Did anyone see the photo in the Telegraph of her spoon-feeding her son when he was a baby? If only she'd done BLW it might all have been different..... wink

dittany Sat 07-Mar-09 17:26:52

It's hard not to judge when she has plastered hers and her children's private lives all over the papers for everybody to read.

Just take a look at the first episode from Living with Teenagers:

www.guardian.co.uk/lifeandstyle/2006/may/06/familyandrelationships.family3

Spicemonster is right that most of the judgement is about her publishing this book when her son, its topic, didn't want her too. She's been promoting it for quite some time in the press too. I can remember her talking about her son's drug problems months ago.

winnie09 Sat 07-Mar-09 17:32:33

spicemonster, imho there is a lot of finger pointing going on here which is not just about the book.

People write personal accounts of life events and have them published all of the time although sometimes anonymously. I can't read real life accounts of child abuse that hit the best seller lists (depite working in a field where I deal with families where child abuse goes on) & sometimes others challenge the truth of those published accounts. I understand why people may feel that JM is abusing her power as a mother but at what point does a teenager/young adult have to account for their actions? Frankly, from the small amount I've read since this thread started Jake is still in denial about his drug taking which is easy when one is surrounded by people doing exactly the same thing. It becomes normalised. I don't doubt JM and husband made mistakes, I did, and all parent do at some point but whilst I would be very uncomfortable having my daughter and our story exposed in this way, people close to us, people who matter to us, people in ds's school, people in our community including complete strangers all know about the situation.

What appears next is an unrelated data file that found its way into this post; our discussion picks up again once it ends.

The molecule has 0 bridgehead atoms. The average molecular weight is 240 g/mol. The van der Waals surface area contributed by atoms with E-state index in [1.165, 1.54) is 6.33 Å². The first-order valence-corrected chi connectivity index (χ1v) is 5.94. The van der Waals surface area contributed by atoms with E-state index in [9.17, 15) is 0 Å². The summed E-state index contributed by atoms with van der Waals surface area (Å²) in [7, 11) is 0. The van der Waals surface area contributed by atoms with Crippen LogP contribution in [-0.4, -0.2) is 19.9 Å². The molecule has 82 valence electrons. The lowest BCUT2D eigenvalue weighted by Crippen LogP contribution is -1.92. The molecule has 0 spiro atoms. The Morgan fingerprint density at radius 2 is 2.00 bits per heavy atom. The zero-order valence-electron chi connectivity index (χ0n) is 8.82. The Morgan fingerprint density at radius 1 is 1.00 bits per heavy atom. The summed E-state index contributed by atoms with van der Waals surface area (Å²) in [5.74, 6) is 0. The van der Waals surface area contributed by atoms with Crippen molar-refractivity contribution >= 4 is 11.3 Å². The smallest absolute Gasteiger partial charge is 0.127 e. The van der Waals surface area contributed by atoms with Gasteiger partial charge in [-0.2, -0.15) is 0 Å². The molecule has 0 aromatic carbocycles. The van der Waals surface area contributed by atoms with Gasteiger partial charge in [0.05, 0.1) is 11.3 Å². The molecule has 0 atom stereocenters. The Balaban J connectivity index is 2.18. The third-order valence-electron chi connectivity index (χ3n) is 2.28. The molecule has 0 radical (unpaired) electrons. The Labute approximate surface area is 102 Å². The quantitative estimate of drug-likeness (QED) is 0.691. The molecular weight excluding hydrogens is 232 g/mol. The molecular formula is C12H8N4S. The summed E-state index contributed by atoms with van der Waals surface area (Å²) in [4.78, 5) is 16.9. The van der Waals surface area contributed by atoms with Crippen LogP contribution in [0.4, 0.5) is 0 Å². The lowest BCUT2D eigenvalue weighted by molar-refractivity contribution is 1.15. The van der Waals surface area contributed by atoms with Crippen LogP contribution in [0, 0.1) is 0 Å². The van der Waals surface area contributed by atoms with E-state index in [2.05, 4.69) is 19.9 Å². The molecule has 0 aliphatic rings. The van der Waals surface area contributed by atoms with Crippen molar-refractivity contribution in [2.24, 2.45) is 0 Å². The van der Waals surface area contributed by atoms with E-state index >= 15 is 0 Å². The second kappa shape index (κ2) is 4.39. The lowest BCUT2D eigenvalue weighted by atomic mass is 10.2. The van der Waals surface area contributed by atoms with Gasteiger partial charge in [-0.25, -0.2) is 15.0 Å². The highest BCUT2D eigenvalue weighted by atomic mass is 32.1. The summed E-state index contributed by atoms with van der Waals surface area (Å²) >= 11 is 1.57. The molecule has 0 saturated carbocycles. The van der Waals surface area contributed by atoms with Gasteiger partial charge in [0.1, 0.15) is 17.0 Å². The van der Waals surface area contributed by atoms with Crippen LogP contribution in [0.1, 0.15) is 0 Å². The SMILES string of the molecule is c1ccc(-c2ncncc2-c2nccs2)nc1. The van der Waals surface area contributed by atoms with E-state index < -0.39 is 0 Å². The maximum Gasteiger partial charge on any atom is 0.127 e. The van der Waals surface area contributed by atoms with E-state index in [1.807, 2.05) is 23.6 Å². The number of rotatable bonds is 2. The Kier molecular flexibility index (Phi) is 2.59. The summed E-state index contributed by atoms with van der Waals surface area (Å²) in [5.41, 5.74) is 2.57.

I hope that Jake has moved on from his earlier behaviour. It is possible with cannabis to decrease use enough that one is still using it but it no longer runs ones life. I hope he has managed to sort his life out BUT he is refusing to take any responsibilty for his behaviour and that must be very difficult for the family to deal with. He seems quite media savvy and I wonder if he will actually come out of this with his own 'career' in the media spot light.

As for his relationship with his parents. I don't know whether the publication of this book will have made a bad situation worse, or not, BUT I do believe that bonds between parents & children, children & parents are incredibly resilient and I hope that the turmoil that seems to be created in the wake of the publication may actually bring them together in the long run. However, some relationships are so broken that such an action may be the final straw. I acknowledge that. I also think the reaction to the book must be having a huge impact on the other two children. Maybe I am niave but I am not sure she could have predicted the reality of the reaction.

winnie09 Sat 07-Mar-09 17:36:34

has it been established that she actually did write the Living with Teenagers column?

dittany Sat 07-Mar-09 17:42:42

By that token you could equally ask then when do adults and parents get held accountable for their actions Winnie? Why is Julie apparently beyond criticism but not Jake despite the fact that it was she who wrote the book about him and is making money and getting fame from it? She's probably a lot more well-known now since this media furore. They are bringing forward the publication date of the book just to cash in on the interest.

I hope Julie becomes a better mother and more insightful person and realises that family troubles do not get healed by turning them into a book for public consumption.

Funny how you decide that Jake the 20 year old is media savvy but Julie the 47 year old member of the literati, chatterati, TV pundit etc couldn't possibly have predicted how naming her son as a drug addict and writing a book about throwing him out of the house wouldn't attract at least some public attention.